Phone Rings, Door Chimes, In Comes A Welcome Company Concert At PB Dramaworks

Quinn VanAntwerp stars as Bobby, the persistent bachelor bedding stewardess April, played by Leah Sessa in Palm Beach Dramaworks’ concert version of Stephen Sondheim’s Company / Photo by Nanique Gheridian

By Bill Hirschman

Audiences must evolve their way of appreciating theater as new ways of presenting shows appear. The thoroughly staged concert musical is nothing new in New York City, but it was a rarity in South Florida until a few years ago when director Clive Cholerton began mounting them at the Caldwell Theatre and now at Palm Beach Dramaworks.

Which bring us to the glowing joy and slight frustration suffusing Dramaworks-Cholerton’s third entry in its Musical Theatre Masters series, an unassailably well-crafted, well-performed, downright entertaining production of Stephen Sondheim’s Continental Divide of American theater, Company.

Cholerton and musical director Paul Reekie lead a generally terrific cast applying admirable skill, intelligence, wit and emotion to superb but challenging material. But as with Dramaworks’ equally fine Man of La Mancha last month, a dimension and a depth are missing. In this case, it’s the wrenching urban angst, the desperate loneliness carefully camouflaged and damped down under studied sophisticated miens.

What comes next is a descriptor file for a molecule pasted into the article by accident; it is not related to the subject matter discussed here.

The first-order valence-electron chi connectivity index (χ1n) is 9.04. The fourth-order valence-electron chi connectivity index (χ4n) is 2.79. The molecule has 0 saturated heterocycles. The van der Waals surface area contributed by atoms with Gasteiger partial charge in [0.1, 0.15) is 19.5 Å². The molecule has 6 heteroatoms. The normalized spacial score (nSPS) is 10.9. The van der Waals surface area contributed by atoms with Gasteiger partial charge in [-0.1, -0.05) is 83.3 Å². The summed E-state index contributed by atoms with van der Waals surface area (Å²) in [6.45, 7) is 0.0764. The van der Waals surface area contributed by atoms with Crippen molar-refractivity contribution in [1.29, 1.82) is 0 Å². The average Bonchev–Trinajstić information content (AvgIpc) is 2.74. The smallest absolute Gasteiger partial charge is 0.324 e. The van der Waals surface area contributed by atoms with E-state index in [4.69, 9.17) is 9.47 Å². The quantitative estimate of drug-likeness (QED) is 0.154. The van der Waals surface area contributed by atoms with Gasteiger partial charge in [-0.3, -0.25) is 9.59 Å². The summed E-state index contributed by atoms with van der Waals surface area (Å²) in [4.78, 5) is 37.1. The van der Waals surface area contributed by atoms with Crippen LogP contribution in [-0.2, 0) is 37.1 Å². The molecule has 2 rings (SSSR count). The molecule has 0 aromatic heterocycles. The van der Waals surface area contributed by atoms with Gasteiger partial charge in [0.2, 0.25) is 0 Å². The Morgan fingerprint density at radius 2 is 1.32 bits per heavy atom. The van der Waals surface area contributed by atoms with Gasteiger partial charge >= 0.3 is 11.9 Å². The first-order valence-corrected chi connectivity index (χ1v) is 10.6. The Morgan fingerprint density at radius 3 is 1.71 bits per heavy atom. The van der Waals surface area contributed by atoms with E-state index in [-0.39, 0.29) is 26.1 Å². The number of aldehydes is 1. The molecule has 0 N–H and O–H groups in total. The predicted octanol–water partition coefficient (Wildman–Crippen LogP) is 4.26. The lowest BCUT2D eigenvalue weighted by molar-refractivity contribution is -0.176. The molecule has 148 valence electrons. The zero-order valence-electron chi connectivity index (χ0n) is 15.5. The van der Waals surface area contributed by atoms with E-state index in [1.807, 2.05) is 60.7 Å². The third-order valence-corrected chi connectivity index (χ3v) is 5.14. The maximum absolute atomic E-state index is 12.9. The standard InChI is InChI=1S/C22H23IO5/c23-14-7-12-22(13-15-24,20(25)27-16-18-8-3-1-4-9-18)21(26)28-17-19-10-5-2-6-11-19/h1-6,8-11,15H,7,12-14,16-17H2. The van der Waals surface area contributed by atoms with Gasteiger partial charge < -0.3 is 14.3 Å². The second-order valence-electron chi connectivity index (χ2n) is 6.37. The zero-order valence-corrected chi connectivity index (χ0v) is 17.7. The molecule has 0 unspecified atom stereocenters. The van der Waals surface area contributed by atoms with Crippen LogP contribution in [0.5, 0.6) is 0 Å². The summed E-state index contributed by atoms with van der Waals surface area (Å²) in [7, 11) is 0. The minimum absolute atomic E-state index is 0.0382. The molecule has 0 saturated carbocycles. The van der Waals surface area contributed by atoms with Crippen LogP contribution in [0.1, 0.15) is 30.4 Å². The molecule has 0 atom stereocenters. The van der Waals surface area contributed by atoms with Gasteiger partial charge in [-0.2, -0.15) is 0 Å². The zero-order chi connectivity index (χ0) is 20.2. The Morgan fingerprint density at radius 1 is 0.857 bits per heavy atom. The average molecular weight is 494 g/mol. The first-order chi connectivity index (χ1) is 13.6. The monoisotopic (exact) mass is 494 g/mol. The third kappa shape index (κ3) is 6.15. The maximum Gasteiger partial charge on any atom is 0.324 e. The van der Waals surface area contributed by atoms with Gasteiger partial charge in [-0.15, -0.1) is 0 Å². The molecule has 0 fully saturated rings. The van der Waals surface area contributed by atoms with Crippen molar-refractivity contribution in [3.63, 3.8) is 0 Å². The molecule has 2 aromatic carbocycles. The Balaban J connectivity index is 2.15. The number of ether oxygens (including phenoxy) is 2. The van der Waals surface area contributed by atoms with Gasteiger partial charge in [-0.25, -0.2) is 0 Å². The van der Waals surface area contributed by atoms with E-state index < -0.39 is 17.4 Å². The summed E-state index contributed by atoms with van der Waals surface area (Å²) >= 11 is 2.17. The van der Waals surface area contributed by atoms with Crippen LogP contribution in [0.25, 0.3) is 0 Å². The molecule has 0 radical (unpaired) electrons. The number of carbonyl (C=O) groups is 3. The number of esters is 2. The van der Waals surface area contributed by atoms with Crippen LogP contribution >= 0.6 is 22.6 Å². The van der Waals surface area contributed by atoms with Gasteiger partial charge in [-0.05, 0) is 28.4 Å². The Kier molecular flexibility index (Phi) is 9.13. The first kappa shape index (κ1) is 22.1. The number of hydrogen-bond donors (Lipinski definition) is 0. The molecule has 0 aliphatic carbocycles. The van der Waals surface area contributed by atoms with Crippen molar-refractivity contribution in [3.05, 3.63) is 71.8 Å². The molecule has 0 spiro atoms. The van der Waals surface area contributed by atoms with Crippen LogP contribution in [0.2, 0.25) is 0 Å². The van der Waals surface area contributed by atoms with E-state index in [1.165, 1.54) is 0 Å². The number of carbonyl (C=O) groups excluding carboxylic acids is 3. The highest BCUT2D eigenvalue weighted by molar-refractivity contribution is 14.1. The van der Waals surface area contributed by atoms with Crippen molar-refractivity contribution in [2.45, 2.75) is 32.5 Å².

But now having seen several of these staged concerts, including one of the new musicals this summer at the Theatre At Arts Garage, it is clear that the unavoidable culprit is simply limited rehearsal time.

While many such outings are lucky to get a few hours of run-through, Dramaworks has wisely and generously underwritten a full week’s rehearsal with a primarily Equity cast. Cholerton and his talented troupe have used that time well. Scripts perch on music stands as a safety net, but the performers have it all pretty cold, allowing Cholerton to move them all over the stage, even adding some minimal choreography.

What’s missing is that extra level that actors can only reach with a little more time to experiment, explore and excavate from their souls. In the end, it is a concert, beautifully gilded with genuine acting and inventive movement, but still a concert. Yearning for a fully-fleshed out production is bringing an unfair yardstick to the evening. So the take-away lesson is that audiences must recalibrate their expectations just as Florida Stage trained them to do when seeing first productions of new work.

For instance, the audience can savor Laura Hodos’ unique “The Ladies Who Lunch” or Wayne LeGette’s warm caress of “Sorry-Grateful” or Alexandra Hale’s manic “Getting Married Today.”

But when the sole out-of-state ringer here, the affable and talented Quinn VanAntwerp sang the iconic cry of the heart “Being Alive,” some of us leaned forward trying to physically will him to dig deeper into the hero’s unleashed anguish and self-knowledge.